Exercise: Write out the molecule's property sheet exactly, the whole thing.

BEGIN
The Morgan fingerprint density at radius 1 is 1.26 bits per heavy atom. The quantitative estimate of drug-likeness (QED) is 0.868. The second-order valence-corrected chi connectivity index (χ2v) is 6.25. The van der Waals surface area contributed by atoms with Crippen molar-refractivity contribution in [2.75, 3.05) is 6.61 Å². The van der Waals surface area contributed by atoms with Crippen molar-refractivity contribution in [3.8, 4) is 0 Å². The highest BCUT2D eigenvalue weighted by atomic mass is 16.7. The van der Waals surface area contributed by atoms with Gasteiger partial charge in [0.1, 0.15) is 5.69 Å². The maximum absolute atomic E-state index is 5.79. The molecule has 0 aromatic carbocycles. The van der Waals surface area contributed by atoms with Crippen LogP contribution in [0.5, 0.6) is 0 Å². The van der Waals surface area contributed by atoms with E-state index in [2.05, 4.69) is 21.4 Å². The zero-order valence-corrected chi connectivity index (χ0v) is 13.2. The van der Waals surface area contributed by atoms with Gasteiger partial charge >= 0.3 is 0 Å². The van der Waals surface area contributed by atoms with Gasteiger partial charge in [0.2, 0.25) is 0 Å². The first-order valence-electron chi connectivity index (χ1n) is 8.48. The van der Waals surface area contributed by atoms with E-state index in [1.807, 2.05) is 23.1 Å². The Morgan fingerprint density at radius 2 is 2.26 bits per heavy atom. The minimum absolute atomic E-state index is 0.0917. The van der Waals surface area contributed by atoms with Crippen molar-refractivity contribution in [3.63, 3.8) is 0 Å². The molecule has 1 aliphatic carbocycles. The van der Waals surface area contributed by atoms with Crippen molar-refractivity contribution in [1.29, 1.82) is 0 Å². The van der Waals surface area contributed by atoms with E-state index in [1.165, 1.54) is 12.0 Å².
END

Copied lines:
The Morgan fingerprint density at radius 1 is 1.26 bits per heavy atom. The quantitative estimate of drug-likeness (QED) is 0.868. The second-order valence-corrected chi connectivity index (χ2v) is 6.25. The van der Waals surface area contributed by atoms with Crippen molar-refractivity contribution in [2.75, 3.05) is 6.61 Å². The van der Waals surface area contributed by atoms with Crippen molar-refractivity contribution in [3.8, 4) is 0 Å². The highest BCUT2D eigenvalue weighted by atomic mass is 16.7. The van der Waals surface area contributed by atoms with Gasteiger partial charge in [0.1, 0.15) is 5.69 Å². The maximum absolute atomic E-state index is 5.79. The molecule has 0 aromatic carbocycles. The van der Waals surface area contributed by atoms with Crippen LogP contribution in [0.5, 0.6) is 0 Å². The van der Waals surface area contributed by atoms with E-state index in [2.05, 4.69) is 21.4 Å². The zero-order valence-corrected chi connectivity index (χ0v) is 13.2. The van der Waals surface area contributed by atoms with Gasteiger partial charge >= 0.3 is 0 Å². The van der Waals surface area contributed by atoms with Gasteiger partial charge in [0.2, 0.25) is 0 Å². The first-order valence-electron chi connectivity index (χ1n) is 8.48. The van der Waals surface area contributed by atoms with E-state index in [1.807, 2.05) is 23.1 Å². The Morgan fingerprint density at radius 2 is 2.26 bits per heavy atom. The minimum absolute atomic E-state index is 0.0917. The van der Waals surface area contributed by atoms with Crippen molar-refractivity contribution in [3.63, 3.8) is 0 Å². The molecule has 1 aliphatic carbocycles. The van der Waals surface area contributed by atoms with Crippen molar-refractivity contribution in [1.29, 1.82) is 0 Å². The van der Waals surface area contributed by atoms with E-state index in [1.165, 1.54) is 12.0 Å².